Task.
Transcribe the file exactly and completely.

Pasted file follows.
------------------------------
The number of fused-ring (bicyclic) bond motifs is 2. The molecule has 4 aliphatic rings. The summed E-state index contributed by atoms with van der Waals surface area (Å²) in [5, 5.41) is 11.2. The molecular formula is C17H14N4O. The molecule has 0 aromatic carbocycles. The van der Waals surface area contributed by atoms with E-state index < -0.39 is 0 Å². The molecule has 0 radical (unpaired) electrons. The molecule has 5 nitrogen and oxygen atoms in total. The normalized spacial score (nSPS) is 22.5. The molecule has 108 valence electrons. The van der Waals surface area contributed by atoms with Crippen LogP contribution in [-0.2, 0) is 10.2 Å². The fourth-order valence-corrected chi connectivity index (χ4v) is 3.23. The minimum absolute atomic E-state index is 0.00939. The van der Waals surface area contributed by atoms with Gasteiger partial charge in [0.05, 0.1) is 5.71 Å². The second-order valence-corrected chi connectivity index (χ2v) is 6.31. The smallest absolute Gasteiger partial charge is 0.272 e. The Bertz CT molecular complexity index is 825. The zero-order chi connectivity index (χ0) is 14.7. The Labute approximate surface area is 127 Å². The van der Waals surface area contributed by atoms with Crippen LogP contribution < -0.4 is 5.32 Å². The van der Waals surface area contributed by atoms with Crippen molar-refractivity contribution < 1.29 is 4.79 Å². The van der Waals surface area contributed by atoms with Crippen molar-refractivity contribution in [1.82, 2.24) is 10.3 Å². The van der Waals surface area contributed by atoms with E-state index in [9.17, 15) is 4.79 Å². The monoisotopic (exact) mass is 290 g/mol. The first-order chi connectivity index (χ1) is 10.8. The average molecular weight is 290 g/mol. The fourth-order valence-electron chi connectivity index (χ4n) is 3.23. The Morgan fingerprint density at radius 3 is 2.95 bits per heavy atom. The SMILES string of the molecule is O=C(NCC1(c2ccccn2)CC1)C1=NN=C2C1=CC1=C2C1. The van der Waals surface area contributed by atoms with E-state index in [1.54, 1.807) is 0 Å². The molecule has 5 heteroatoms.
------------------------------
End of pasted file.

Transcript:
The number of fused-ring (bicyclic) bond motifs is 2. The molecule has 4 aliphatic rings. The summed E-state index contributed by atoms with van der Waals surface area (Å²) in [5, 5.41) is 11.2. The molecular formula is C17H14N4O. The molecule has 0 aromatic carbocycles. The van der Waals surface area contributed by atoms with E-state index < -0.39 is 0 Å². The molecule has 0 radical (unpaired) electrons. The molecule has 5 nitrogen and oxygen atoms in total. The normalized spacial score (nSPS) is 22.5. The molecule has 108 valence electrons. The van der Waals surface area contributed by atoms with Crippen LogP contribution in [-0.2, 0) is 10.2 Å². The fourth-order valence-corrected chi connectivity index (χ4v) is 3.23. The minimum absolute atomic E-state index is 0.00939. The van der Waals surface area contributed by atoms with Gasteiger partial charge in [0.05, 0.1) is 5.71 Å². The second-order valence-corrected chi connectivity index (χ2v) is 6.31. The smallest absolute Gasteiger partial charge is 0.272 e. The Bertz CT molecular complexity index is 825. The zero-order chi connectivity index (χ0) is 14.7. The Labute approximate surface area is 127 Å². The van der Waals surface area contributed by atoms with Crippen LogP contribution < -0.4 is 5.32 Å². The van der Waals surface area contributed by atoms with Crippen molar-refractivity contribution < 1.29 is 4.79 Å². The van der Waals surface area contributed by atoms with Crippen molar-refractivity contribution in [1.82, 2.24) is 10.3 Å². The van der Waals surface area contributed by atoms with E-state index in [9.17, 15) is 4.79 Å². The monoisotopic (exact) mass is 290 g/mol. The first-order chi connectivity index (χ1) is 10.8. The average molecular weight is 290 g/mol. The fourth-order valence-electron chi connectivity index (χ4n) is 3.23. The Morgan fingerprint density at radius 3 is 2.95 bits per heavy atom. The SMILES string of the molecule is O=C(NCC1(c2ccccn2)CC1)C1=NN=C2C1=CC1=C2C1. The van der Waals surface area contributed by atoms with E-state index in [1.54, 1.807) is 0 Å². The molecule has 5 heteroatoms.